Sign Museum expands space for eye-popping Americana

Double the dazzle

Tod Swormstedt needs more room.

He’s the founder of the American Sign Museum in Camp Washington. And searching for more square footage has become a way of life for him.

When he launched the museum in 1999 – called the National Signs of the Times Museum  – it was more a pipedream than a reality. The museum existed on paper, but there was no space that the public could visit. There was a warehouse. And an office. But nothing else. When the museum moved into a 4,500-square-foot space in the Essex Studios in Walnut Hills in 2005 patrons had a place to visit. But Swormstedt still wanted more space. Lots more.

An interior shot of the current museum shows a range of neon signs from the 1930s to 1970s.

Then came the big step forward, the opening of the American Sign Museum that we know today. That was 2012. The then-new museum measured 20,000 square feet as it took over a former machine tool factory built for the Oesterlein Machine Company in 1918. Later, Oesterlein would be purchased by a women’s clothing company called Fashion Frocks Inc., which was called into service to make parachutes during World War II.

You’d think that would be enough for Swormstedt. Hardly.

Think about it. Signs are meant to be noticed. If they’re not, why bother? And some of the signs that Swormstedt and his pals had collected over the years consume immense amounts of space.

There was an 80-year-old illuminated opal glass sign that proclaimed “Locksmith.” It was 20 feet tall. There was another equally large one that was saved when the State Theatre in Tallahassee, Fla., was demolished. Large as they were, both of them were dwarfed by the towering 1970s-era Holiday Inn sign that sits near the entrance to the museum’s parking lot.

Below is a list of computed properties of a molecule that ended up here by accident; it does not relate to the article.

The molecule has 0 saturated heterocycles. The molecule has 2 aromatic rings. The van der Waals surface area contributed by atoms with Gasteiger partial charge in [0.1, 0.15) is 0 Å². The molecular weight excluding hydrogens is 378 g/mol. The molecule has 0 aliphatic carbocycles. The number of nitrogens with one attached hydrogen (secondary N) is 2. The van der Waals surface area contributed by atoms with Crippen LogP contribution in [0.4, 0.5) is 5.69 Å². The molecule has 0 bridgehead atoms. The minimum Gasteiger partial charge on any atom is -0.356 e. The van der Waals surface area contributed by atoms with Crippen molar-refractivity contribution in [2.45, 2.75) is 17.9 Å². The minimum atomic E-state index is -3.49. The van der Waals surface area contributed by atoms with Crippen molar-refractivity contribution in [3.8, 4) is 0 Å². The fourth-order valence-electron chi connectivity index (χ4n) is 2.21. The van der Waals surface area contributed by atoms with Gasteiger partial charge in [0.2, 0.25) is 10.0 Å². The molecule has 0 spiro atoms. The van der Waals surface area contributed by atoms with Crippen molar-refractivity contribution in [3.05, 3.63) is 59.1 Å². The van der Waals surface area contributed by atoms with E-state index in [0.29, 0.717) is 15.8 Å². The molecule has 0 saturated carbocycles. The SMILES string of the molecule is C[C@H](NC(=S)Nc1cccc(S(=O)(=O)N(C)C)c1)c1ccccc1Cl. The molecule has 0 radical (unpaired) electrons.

“It was great to be able to display those signs,” Swormstedt said. “But even before we opened to the public down here, I knew we’d need more room.”

Born under good signs

Swormstedt was, quite literally, born into the sign business. He spent 26 years working for Signs of the Times magazine, an industry trade publication founded by his great-grandfather in 1906. Later, he would become the fourth-generation editor of what many called “the bible of the sign industry.”

As Swormstedt got into middle age – he’s 70 now – he was looking for some other project to devote himself to. As early as the 1980s, his uncle, Jerry Swormstedt, had been talking about creating a museum devoted to American signs.

It might take some time, he told The Cincinnati Post in 1988, “but as I live and breathe, I am committed to making it happen.”

Jerry Swormstedt did live long enough to see his and Tod’s dream become a reality. Jerry died in 2015, three years after the museum took up residence in Camp Washington.